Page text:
Camping Pad vs Cot: Best for Sleeping

Sleeping bag and other camping gear outdoors

Are you looking to get into camping or backpacking? You are probably wondering how to get the most out of your outdoor adventure. Get off to the right start by first picking what you’re going to use to sleep on your outing!

Camping pads are better than camping cots for those who favor versatility and portability, such as backpackers, and cots are better for those who want comfort above all else, such as car campers. The best option, however, is to use both in conjunction with each other.

If you want to know the nitty-gritty of using a camping pad or a cot (or both), then read on! There are a lot of little nuances to consider.

Benefits of Using a Camping Sleeping Pad

One of the biggest benefits provided by using a sleeping pad is comfort. Sleeping pads provide support to those sleeping on them. They also help to greatly increase comfort by protecting you from the cold ground at night while you sleep. Some sleeping pads are even good enough to help decrease irritation caused by small rocks or sticks on the ground that you would feel were you to sleep with only a sleeping bag.

Sleeping pads are also among the easiest to pack pieces of camping gear out there, with the simplest requiring only a quick rolling up or for you to unscrew a little cap and let them deflate. They are also very light, making them an excellent choice for backpackers and light campers.

Their typical small size also lets them fit into a wide variety of tents, making them very versatile. Sleeping pads are also good for virtually any kind of sleeper, side, back, or stomach, especially considering the wide variety of thicknesses and levels of firmness available. There is a type of sleeping pad out there for everyone! Finally, sleeping pads are also pretty versatile in that you can combine them or purchase a wider one in order to accommodate a second person.

Drawbacks of Sleeping Pads

While sleeping pads are almost always a million times better than nothing, there are some drawbacks to them. Some sleeping pads may be uncomfortable during the summer due to storing heat within them and keeping it right next to you.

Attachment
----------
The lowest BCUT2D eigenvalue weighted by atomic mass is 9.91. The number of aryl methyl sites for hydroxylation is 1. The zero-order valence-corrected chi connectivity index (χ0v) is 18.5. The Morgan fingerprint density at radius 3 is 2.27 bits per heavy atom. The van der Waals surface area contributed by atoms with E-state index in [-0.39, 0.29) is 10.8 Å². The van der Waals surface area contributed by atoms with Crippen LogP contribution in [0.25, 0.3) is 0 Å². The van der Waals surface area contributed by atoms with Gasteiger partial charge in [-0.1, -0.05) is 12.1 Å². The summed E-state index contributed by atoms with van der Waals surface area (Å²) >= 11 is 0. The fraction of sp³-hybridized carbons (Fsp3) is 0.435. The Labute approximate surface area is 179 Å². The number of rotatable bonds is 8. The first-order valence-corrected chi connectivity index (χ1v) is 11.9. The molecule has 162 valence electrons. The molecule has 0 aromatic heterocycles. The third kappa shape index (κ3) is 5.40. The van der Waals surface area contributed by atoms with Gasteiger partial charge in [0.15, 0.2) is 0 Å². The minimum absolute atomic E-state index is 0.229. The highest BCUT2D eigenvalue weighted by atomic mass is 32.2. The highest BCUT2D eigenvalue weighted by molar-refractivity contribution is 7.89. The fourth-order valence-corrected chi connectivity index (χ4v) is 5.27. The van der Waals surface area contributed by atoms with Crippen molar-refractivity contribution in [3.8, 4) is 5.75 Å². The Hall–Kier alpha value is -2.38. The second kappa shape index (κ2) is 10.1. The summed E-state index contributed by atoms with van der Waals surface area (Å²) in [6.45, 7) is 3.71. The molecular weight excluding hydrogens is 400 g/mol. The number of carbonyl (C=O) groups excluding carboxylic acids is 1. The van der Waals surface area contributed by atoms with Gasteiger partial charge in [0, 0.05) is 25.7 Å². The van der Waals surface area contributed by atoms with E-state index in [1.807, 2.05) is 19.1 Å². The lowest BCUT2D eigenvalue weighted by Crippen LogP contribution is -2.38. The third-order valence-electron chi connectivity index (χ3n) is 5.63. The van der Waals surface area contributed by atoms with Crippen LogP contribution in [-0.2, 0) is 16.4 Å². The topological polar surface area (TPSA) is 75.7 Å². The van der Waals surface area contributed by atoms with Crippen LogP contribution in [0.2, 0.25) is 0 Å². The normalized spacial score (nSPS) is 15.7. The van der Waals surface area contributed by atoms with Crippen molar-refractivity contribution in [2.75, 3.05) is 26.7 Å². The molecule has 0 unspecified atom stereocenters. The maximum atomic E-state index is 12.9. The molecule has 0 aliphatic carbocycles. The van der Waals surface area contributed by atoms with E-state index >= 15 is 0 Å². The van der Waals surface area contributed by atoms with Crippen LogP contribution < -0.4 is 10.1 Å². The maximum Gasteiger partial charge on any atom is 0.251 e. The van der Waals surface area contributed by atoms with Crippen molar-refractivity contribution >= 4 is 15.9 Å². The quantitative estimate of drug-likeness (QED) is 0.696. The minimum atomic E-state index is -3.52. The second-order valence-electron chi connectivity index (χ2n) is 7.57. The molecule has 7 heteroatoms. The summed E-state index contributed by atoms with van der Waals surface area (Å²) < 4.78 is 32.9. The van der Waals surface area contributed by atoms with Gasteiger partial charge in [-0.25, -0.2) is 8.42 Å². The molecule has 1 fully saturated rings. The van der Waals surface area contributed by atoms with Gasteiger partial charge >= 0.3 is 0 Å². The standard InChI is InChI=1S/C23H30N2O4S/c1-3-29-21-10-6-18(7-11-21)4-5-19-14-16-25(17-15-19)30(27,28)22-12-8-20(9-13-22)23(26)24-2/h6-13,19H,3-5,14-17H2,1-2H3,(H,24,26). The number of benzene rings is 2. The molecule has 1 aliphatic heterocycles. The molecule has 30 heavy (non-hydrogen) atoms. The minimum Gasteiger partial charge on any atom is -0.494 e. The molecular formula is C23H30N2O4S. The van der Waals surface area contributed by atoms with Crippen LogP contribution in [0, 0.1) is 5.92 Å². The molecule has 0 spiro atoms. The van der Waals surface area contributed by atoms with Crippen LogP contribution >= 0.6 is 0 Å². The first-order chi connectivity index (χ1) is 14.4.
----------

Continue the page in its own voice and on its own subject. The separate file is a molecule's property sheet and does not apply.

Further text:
Other sleeping pads are so thin that you will still feel the rocks, sticks, and bumps of the ground below you, making your night’s sleep a lot less comfortable. In addition, you are still vulnerable to getting wet if your tent floods or if there is a ton of moisture in the air where you are sleeping.

Benefits of Using a Cot

The benefits of using a cot are numerous and may be more nuanced than one would expect at first. Some of these benefits include:

  • You are elevated off of the ground. This is especially nice for several reasons. If your tent ends up getting flooded, your cot will still be dry. You also receive the benefit of being much warmer compared to being on the ground. The air will suck out a lot less heat from you than the cold ground will, and you will be all the cozier for it.
  • Greater ease of access. It is very easy to get up and out of a cot and lay down in one. If you have a bad back or simply have a lot of gear to put on when you get up in the morning, cots can make the process of getting up much easier. Sleeping pads laying on the ground require a great deal more effort in this department.
  • Storage Space. If you have a somewhat tall tent, which you likely would want to be the case if you are using a cot anyways, then you can maximize your horizontal space with a cot! The space underneath your cot is a great place to put bags, clothes, and other gear when it is not in use during your camping adventure. This keeps it from cluttering up the floor, which can make getting up during the night and leaving the tent without tripping on something difficult.
  • Greater comfort. Because cots are up off of the ground and are uniform, they make camping on the uneven ground something which is no longer painful. No bumps or small rocks will bother you.

Drawbacks of Using a Cot

Inside a large tourist tent with furnishings

One of the biggest drawbacks involved with using a cot is the amount of space it takes up, as well as the sometimes large weight of carrying one. If you are car camping, bringing one is likely no issue at all, since you will be setting up right next to where you have parked your car.

If you are backpacking or backwoods camping, every pound you bring matters, as you likely want to carry as little weight as possible in order to allow you to safely and efficiently travel. Cots, with their bulky metal frames, are generally not conducive to this.

They also don’t fit into most backpacking tents due to their inflexibility and large size. There are some ultra-lite cots, but they will always be at least somewhat heavier than the lightest of their camping pad counterparts. They also tend to run on the expensive side. This all being said, for some people the extra weight is worth it for the comfort a cot can bring.

One of the other drawbacks of using a cot is that if you are particularly large or heavy and you are sleeping on a small cot, the sides of the cot may press up against you while sleeping. Some people just don’t like the feeling in general, making just a cot a bad option for them automatically.

Other people think some cot styles are a bother to set up. Some side sleepers may also be less than comfortable on a cot. There are also relatively few cots that allow for two or more people to sleep comfortably on them. These are some of the biggest things to consider when weighing your camping sleep options.

Which One is Better?